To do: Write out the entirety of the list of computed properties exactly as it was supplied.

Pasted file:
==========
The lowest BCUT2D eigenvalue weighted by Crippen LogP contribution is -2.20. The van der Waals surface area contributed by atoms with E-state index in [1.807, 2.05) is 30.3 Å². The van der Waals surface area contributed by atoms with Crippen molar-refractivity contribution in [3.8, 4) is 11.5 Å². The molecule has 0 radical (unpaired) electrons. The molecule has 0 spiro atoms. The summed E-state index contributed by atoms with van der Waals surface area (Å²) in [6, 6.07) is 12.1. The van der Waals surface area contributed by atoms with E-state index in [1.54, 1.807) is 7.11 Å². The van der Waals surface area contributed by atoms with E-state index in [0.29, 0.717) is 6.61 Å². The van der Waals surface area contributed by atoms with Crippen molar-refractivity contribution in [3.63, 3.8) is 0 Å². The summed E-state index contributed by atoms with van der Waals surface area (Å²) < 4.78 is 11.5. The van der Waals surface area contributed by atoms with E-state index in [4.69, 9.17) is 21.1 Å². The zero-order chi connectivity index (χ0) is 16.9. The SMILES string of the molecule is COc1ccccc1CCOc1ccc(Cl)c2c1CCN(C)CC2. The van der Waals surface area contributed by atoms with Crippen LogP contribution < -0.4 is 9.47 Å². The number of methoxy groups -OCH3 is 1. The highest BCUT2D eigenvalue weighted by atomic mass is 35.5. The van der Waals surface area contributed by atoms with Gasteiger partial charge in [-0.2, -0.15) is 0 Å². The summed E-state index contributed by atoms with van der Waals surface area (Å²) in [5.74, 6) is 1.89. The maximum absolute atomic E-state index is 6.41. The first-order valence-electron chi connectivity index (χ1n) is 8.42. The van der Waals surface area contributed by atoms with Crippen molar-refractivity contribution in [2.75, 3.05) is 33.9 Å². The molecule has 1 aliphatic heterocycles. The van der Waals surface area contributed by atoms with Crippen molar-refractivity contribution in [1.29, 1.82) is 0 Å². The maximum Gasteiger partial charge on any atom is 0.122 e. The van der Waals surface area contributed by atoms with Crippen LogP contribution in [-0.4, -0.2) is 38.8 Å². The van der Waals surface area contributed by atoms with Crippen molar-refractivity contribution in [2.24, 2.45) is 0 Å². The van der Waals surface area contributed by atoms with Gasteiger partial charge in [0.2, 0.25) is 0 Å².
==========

The lowest BCUT2D eigenvalue weighted by Crippen LogP contribution is -2.20. The van der Waals surface area contributed by atoms with E-state index in [1.807, 2.05) is 30.3 Å². The van der Waals surface area contributed by atoms with Crippen molar-refractivity contribution in [3.8, 4) is 11.5 Å². The molecule has 0 radical (unpaired) electrons. The molecule has 0 spiro atoms. The summed E-state index contributed by atoms with van der Waals surface area (Å²) in [6, 6.07) is 12.1. The van der Waals surface area contributed by atoms with E-state index in [1.54, 1.807) is 7.11 Å². The van der Waals surface area contributed by atoms with E-state index in [0.29, 0.717) is 6.61 Å². The van der Waals surface area contributed by atoms with Crippen molar-refractivity contribution in [3.63, 3.8) is 0 Å². The summed E-state index contributed by atoms with van der Waals surface area (Å²) < 4.78 is 11.5. The van der Waals surface area contributed by atoms with E-state index in [4.69, 9.17) is 21.1 Å². The zero-order chi connectivity index (χ0) is 16.9. The SMILES string of the molecule is COc1ccccc1CCOc1ccc(Cl)c2c1CCN(C)CC2. The van der Waals surface area contributed by atoms with Crippen LogP contribution < -0.4 is 9.47 Å². The number of methoxy groups -OCH3 is 1. The highest BCUT2D eigenvalue weighted by atomic mass is 35.5. The van der Waals surface area contributed by atoms with Gasteiger partial charge in [-0.2, -0.15) is 0 Å². The summed E-state index contributed by atoms with van der Waals surface area (Å²) in [5.74, 6) is 1.89. The maximum absolute atomic E-state index is 6.41. The first-order valence-electron chi connectivity index (χ1n) is 8.42. The van der Waals surface area contributed by atoms with Crippen molar-refractivity contribution in [2.75, 3.05) is 33.9 Å². The molecule has 1 aliphatic heterocycles. The van der Waals surface area contributed by atoms with Crippen molar-refractivity contribution in [1.29, 1.82) is 0 Å². The maximum Gasteiger partial charge on any atom is 0.122 e. The van der Waals surface area contributed by atoms with Crippen LogP contribution in [-0.4, -0.2) is 38.8 Å². The van der Waals surface area contributed by atoms with Crippen molar-refractivity contribution in [2.24, 2.45) is 0 Å². The van der Waals surface area contributed by atoms with Gasteiger partial charge in [0.2, 0.25) is 0 Å².